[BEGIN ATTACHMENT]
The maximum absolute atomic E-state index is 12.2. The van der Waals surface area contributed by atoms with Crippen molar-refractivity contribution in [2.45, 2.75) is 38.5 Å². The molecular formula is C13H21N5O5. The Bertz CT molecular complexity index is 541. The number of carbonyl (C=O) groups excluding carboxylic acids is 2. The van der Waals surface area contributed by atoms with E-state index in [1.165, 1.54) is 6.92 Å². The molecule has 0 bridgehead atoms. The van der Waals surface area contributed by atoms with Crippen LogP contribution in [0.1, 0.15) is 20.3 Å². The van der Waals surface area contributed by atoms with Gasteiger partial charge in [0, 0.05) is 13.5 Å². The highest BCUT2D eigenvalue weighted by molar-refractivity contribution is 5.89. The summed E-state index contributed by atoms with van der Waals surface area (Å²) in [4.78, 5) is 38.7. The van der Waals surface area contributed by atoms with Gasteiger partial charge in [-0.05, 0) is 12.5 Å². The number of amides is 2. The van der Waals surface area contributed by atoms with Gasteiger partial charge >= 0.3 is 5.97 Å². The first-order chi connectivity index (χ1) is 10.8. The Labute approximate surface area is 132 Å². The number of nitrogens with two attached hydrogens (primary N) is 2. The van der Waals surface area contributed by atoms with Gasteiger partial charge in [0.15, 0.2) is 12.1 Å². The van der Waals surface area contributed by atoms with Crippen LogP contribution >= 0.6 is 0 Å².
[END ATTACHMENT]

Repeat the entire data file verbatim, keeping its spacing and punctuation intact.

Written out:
The maximum absolute atomic E-state index is 12.2. The van der Waals surface area contributed by atoms with Crippen molar-refractivity contribution in [2.45, 2.75) is 38.5 Å². The molecular formula is C13H21N5O5. The Bertz CT molecular complexity index is 541. The number of carbonyl (C=O) groups excluding carboxylic acids is 2. The van der Waals surface area contributed by atoms with E-state index in [1.165, 1.54) is 6.92 Å². The molecule has 0 bridgehead atoms. The van der Waals surface area contributed by atoms with Crippen LogP contribution in [0.1, 0.15) is 20.3 Å². The van der Waals surface area contributed by atoms with Gasteiger partial charge in [0, 0.05) is 13.5 Å². The highest BCUT2D eigenvalue weighted by molar-refractivity contribution is 5.89. The summed E-state index contributed by atoms with van der Waals surface area (Å²) in [4.78, 5) is 38.7. The van der Waals surface area contributed by atoms with Gasteiger partial charge in [-0.05, 0) is 12.5 Å². The number of amides is 2. The van der Waals surface area contributed by atoms with Gasteiger partial charge >= 0.3 is 5.97 Å². The first-order chi connectivity index (χ1) is 10.8. The Labute approximate surface area is 132 Å². The number of nitrogens with two attached hydrogens (primary N) is 2. The van der Waals surface area contributed by atoms with Gasteiger partial charge in [0.15, 0.2) is 12.1 Å². The van der Waals surface area contributed by atoms with Crippen LogP contribution >= 0.6 is 0 Å².